Last week took me to Taylorsville to photograph Meadow Peak, a new complex that provides assisted living, memory care, and skilled nursing that sits adjacent to Summit Vista. Okland Construction built Meadow Peak, and TSA Architects designed it. In keeping with its choices of services, the building was interesting in that the facades showed more variation in design than one usually sees, almost appearing as a village rather than one building. The opening shot shows the building as it presents itself from the entryway. In the distance on the right, is Summit Vista.
The assisted living entrance has a welcoming overhang over the entrance executed in wood, and the first floor is low and scaled to the proportions of people, making it seem approachable and in keeping with a hotel or an apartment building.
The rear of the assisted living appears traditionally residential, but the end landings and windows seem much more like a contemporary college residence hall or an urban apartment.
In contrast, the interior very much unites the spaces with a wide central spine that runs the length of the building. This view is from the southern entrance and the administrative offices, showing the reception desk used for screening visitors and a waiting area. The ceiling slopes, providing for a clerestory that naturally illuminates.
Following the corridor, it opens to a dining area. Cafés are along the hallway for selecting meals. The design lowers the scale with a circular wooden suspended ceiling and pendant lights. The glassed room looking down into the area takes advantage of the natural light that fills the room from the wall of windows to the back of the camera.
The clerestory windows continue in this area with another bistro dining option. To the right is the curving wall of the theater.
A garden occupies the area between the wings that extend out from the central core, and the design seizes the opportunity to unify the inside and outside with ample glass and wood that transitions from the inside to a shady cover outside. There are rocks behind the benches on the left, bringing inside the landscaping. The ceiling is open to the building’s ducting like an urban loft, and narrow black metal strips form a geometric web to suggest a lowered ceiling.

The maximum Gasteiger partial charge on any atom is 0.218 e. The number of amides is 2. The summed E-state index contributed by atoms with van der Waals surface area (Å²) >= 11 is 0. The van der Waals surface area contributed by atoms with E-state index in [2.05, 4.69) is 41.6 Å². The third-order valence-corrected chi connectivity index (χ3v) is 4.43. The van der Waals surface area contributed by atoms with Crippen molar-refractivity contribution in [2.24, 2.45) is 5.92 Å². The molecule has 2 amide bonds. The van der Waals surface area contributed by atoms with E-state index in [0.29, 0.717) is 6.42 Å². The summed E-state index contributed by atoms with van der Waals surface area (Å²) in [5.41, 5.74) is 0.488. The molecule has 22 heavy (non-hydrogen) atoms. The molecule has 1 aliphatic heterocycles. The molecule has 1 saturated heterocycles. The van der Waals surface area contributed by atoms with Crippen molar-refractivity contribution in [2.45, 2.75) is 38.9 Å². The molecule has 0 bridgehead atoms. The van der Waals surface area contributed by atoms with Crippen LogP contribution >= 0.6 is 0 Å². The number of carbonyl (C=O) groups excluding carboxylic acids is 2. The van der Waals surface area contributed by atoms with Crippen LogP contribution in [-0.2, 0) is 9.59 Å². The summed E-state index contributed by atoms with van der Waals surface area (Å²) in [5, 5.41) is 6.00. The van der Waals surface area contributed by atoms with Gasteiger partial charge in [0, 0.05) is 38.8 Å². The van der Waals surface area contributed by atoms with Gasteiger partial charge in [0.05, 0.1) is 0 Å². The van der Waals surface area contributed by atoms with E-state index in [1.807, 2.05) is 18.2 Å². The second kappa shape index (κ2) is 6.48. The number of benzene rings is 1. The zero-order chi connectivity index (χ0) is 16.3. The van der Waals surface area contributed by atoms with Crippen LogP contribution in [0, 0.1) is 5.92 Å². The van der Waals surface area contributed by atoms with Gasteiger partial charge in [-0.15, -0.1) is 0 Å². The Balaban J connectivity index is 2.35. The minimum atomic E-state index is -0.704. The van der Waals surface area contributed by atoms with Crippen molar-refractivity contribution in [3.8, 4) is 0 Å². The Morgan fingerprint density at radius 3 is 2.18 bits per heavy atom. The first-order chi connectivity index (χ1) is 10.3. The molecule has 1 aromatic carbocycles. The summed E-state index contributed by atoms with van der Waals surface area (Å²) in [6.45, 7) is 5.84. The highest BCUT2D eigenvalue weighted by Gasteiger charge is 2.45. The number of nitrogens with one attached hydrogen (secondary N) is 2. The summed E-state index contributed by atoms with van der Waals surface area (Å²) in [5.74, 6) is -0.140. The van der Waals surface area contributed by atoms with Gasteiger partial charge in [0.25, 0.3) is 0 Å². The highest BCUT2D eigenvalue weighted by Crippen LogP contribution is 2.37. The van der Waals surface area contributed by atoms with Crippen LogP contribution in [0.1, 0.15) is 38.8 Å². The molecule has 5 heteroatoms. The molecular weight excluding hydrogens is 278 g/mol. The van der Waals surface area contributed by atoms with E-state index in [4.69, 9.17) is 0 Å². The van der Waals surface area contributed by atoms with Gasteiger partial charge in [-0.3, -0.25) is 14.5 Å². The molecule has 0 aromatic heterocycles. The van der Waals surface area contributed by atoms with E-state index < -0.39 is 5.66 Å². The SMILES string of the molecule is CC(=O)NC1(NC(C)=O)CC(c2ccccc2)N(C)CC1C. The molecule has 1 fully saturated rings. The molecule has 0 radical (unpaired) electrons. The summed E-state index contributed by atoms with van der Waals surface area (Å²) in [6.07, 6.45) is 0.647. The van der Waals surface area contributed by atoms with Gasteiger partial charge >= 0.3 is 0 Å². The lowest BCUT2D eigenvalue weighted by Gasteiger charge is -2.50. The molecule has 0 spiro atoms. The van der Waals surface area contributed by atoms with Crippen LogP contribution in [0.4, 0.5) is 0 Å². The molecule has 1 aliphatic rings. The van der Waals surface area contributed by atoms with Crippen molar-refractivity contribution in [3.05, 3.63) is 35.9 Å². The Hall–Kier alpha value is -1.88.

The open ceiling discussed above repeats in this view of a sitting area outside the glassed wall of the library. Opaque glass separates a large activity room from the hallway and wood panels mark the transition from the room to the own ceiling.
Upstairs in the assisted living area, the floor-to-ceiling windows capture the views of the snowy Wasatch Mountains. The interior colors go well this time of year with the outside. There is a patio beyond the glass wall for outdoor living. The same ceiling shown downstairs reappears with suspended round sections of ceiling and similarly shaped and sized light fixtures to drop the scale and keep the lighting lower. The hallway to the apartments is to the right.
The rooms in the skilled nursing area are sized and furnished for visitors to feel welcome and comfortable. The wooden sliding door opens to the restroom for easy access by walkers and wheelchairs.
I have been photographing transitional living and care facilities for a long time, long enough to see trends toward more natural lighting and spaces more like hospitality in design—similar to very nice hotels. The light, color, fabrics, and variation make a difference in how you feel in the spaces, and I am happy to see the evolution.
You can find more from our Photo Friday series here.